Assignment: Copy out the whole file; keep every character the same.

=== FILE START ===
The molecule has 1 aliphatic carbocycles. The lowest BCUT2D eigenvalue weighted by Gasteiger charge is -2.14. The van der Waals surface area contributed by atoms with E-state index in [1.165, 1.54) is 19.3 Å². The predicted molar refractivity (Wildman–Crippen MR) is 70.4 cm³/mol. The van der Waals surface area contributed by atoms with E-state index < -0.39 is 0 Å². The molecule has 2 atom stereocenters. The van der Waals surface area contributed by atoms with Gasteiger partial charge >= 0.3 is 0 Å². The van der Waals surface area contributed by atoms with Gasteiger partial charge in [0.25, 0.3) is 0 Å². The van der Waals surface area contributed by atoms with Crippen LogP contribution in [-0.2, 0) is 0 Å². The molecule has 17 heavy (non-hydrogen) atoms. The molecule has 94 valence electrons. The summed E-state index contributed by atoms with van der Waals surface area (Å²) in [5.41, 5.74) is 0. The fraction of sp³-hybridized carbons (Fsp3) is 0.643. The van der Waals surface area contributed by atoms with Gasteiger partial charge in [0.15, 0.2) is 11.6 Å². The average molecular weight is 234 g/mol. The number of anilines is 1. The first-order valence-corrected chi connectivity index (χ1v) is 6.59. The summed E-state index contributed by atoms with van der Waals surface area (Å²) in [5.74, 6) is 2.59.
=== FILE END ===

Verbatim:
The molecule has 1 aliphatic carbocycles. The lowest BCUT2D eigenvalue weighted by Gasteiger charge is -2.14. The van der Waals surface area contributed by atoms with E-state index in [1.165, 1.54) is 19.3 Å². The predicted molar refractivity (Wildman–Crippen MR) is 70.4 cm³/mol. The van der Waals surface area contributed by atoms with E-state index < -0.39 is 0 Å². The molecule has 2 atom stereocenters. The van der Waals surface area contributed by atoms with Gasteiger partial charge >= 0.3 is 0 Å². The van der Waals surface area contributed by atoms with Gasteiger partial charge in [0.25, 0.3) is 0 Å². The van der Waals surface area contributed by atoms with Crippen LogP contribution in [-0.2, 0) is 0 Å². The molecule has 17 heavy (non-hydrogen) atoms. The molecule has 94 valence electrons. The summed E-state index contributed by atoms with van der Waals surface area (Å²) in [5.41, 5.74) is 0. The fraction of sp³-hybridized carbons (Fsp3) is 0.643. The van der Waals surface area contributed by atoms with Gasteiger partial charge in [0.15, 0.2) is 11.6 Å². The average molecular weight is 234 g/mol. The number of anilines is 1. The first-order valence-corrected chi connectivity index (χ1v) is 6.59. The summed E-state index contributed by atoms with van der Waals surface area (Å²) in [5.74, 6) is 2.59.